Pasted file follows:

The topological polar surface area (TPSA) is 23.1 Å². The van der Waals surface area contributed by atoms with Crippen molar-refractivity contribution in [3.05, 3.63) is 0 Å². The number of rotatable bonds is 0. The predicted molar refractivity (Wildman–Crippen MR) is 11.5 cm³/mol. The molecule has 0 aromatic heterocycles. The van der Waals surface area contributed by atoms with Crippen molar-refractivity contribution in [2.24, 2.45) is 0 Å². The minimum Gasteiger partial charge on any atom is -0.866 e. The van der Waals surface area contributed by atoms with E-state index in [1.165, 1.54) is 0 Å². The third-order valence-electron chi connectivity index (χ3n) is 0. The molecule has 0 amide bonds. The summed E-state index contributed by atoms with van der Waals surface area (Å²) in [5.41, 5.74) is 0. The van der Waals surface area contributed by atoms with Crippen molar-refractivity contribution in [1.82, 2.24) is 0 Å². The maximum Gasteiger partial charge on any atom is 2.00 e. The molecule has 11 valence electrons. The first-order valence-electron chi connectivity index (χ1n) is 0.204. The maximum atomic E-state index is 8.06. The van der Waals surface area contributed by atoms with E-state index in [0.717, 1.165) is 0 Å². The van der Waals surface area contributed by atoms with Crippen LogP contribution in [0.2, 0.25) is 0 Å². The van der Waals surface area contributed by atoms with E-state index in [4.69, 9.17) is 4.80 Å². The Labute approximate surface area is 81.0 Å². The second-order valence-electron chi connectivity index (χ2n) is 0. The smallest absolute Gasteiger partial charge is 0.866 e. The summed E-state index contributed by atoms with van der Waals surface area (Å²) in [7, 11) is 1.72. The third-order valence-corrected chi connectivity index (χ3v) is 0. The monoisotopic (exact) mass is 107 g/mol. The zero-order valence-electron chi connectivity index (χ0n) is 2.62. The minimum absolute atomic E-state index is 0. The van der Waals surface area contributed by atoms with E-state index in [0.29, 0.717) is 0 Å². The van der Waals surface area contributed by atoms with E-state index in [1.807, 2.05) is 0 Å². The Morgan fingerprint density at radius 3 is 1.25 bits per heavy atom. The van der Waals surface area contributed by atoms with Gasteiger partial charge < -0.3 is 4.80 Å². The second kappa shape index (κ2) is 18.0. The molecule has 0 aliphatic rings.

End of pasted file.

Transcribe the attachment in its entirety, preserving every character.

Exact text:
The topological polar surface area (TPSA) is 23.1 Å². The van der Waals surface area contributed by atoms with Crippen molar-refractivity contribution in [3.05, 3.63) is 0 Å². The number of rotatable bonds is 0. The predicted molar refractivity (Wildman–Crippen MR) is 11.5 cm³/mol. The molecule has 0 aromatic heterocycles. The van der Waals surface area contributed by atoms with Crippen molar-refractivity contribution in [2.24, 2.45) is 0 Å². The minimum Gasteiger partial charge on any atom is -0.866 e. The van der Waals surface area contributed by atoms with E-state index in [1.165, 1.54) is 0 Å². The third-order valence-electron chi connectivity index (χ3n) is 0. The molecule has 0 amide bonds. The summed E-state index contributed by atoms with van der Waals surface area (Å²) in [5.41, 5.74) is 0. The van der Waals surface area contributed by atoms with Crippen molar-refractivity contribution in [1.82, 2.24) is 0 Å². The maximum Gasteiger partial charge on any atom is 2.00 e. The molecule has 11 valence electrons. The first-order valence-electron chi connectivity index (χ1n) is 0.204. The maximum atomic E-state index is 8.06. The van der Waals surface area contributed by atoms with E-state index in [0.717, 1.165) is 0 Å². The van der Waals surface area contributed by atoms with Crippen LogP contribution in [0.2, 0.25) is 0 Å². The van der Waals surface area contributed by atoms with E-state index in [4.69, 9.17) is 4.80 Å². The Labute approximate surface area is 81.0 Å². The second-order valence-electron chi connectivity index (χ2n) is 0. The smallest absolute Gasteiger partial charge is 0.866 e. The summed E-state index contributed by atoms with van der Waals surface area (Å²) in [7, 11) is 1.72. The third-order valence-corrected chi connectivity index (χ3v) is 0. The monoisotopic (exact) mass is 107 g/mol. The zero-order valence-electron chi connectivity index (χ0n) is 2.62. The minimum absolute atomic E-state index is 0. The van der Waals surface area contributed by atoms with E-state index in [0.29, 0.717) is 0 Å². The van der Waals surface area contributed by atoms with E-state index in [1.807, 2.05) is 0 Å². The Morgan fingerprint density at radius 3 is 1.25 bits per heavy atom. The van der Waals surface area contributed by atoms with Gasteiger partial charge < -0.3 is 4.80 Å². The second kappa shape index (κ2) is 18.0. The molecule has 0 aliphatic rings.